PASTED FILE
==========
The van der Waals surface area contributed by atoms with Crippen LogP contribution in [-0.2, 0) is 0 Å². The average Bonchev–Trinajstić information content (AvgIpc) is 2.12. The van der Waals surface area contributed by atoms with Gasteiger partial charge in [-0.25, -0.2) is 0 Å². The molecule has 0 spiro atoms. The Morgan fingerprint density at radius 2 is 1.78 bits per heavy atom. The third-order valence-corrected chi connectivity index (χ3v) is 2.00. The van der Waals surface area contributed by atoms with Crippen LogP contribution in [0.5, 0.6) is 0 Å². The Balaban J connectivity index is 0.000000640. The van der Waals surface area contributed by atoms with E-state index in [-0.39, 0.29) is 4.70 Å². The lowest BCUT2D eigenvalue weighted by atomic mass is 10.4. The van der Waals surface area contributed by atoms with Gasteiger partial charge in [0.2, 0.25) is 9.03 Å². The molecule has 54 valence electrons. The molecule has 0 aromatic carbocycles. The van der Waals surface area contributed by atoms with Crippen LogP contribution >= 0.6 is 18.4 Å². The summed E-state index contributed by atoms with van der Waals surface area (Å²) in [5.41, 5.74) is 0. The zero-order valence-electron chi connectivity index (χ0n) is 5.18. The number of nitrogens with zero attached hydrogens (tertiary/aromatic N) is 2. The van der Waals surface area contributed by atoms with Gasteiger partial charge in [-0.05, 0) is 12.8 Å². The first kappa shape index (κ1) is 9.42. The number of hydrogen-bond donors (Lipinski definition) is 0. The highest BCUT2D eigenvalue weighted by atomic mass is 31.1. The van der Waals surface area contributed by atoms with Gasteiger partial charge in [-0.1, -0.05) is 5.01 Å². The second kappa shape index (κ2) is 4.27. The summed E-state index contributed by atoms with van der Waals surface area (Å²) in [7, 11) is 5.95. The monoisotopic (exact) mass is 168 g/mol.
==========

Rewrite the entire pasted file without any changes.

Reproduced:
The van der Waals surface area contributed by atoms with Crippen LogP contribution in [-0.2, 0) is 0 Å². The average Bonchev–Trinajstić information content (AvgIpc) is 2.12. The van der Waals surface area contributed by atoms with Gasteiger partial charge in [-0.25, -0.2) is 0 Å². The molecule has 0 spiro atoms. The Morgan fingerprint density at radius 2 is 1.78 bits per heavy atom. The third-order valence-corrected chi connectivity index (χ3v) is 2.00. The van der Waals surface area contributed by atoms with Crippen LogP contribution in [0.5, 0.6) is 0 Å². The Balaban J connectivity index is 0.000000640. The van der Waals surface area contributed by atoms with E-state index in [-0.39, 0.29) is 4.70 Å². The lowest BCUT2D eigenvalue weighted by atomic mass is 10.4. The van der Waals surface area contributed by atoms with Gasteiger partial charge in [0.2, 0.25) is 9.03 Å². The molecule has 54 valence electrons. The molecule has 0 aromatic carbocycles. The van der Waals surface area contributed by atoms with Crippen LogP contribution >= 0.6 is 18.4 Å². The summed E-state index contributed by atoms with van der Waals surface area (Å²) in [5.41, 5.74) is 0. The zero-order valence-electron chi connectivity index (χ0n) is 5.18. The number of nitrogens with zero attached hydrogens (tertiary/aromatic N) is 2. The van der Waals surface area contributed by atoms with Gasteiger partial charge in [-0.05, 0) is 12.8 Å². The first kappa shape index (κ1) is 9.42. The number of hydrogen-bond donors (Lipinski definition) is 0. The highest BCUT2D eigenvalue weighted by atomic mass is 31.1. The van der Waals surface area contributed by atoms with Gasteiger partial charge in [-0.1, -0.05) is 5.01 Å². The second kappa shape index (κ2) is 4.27. The summed E-state index contributed by atoms with van der Waals surface area (Å²) in [7, 11) is 5.95. The monoisotopic (exact) mass is 168 g/mol.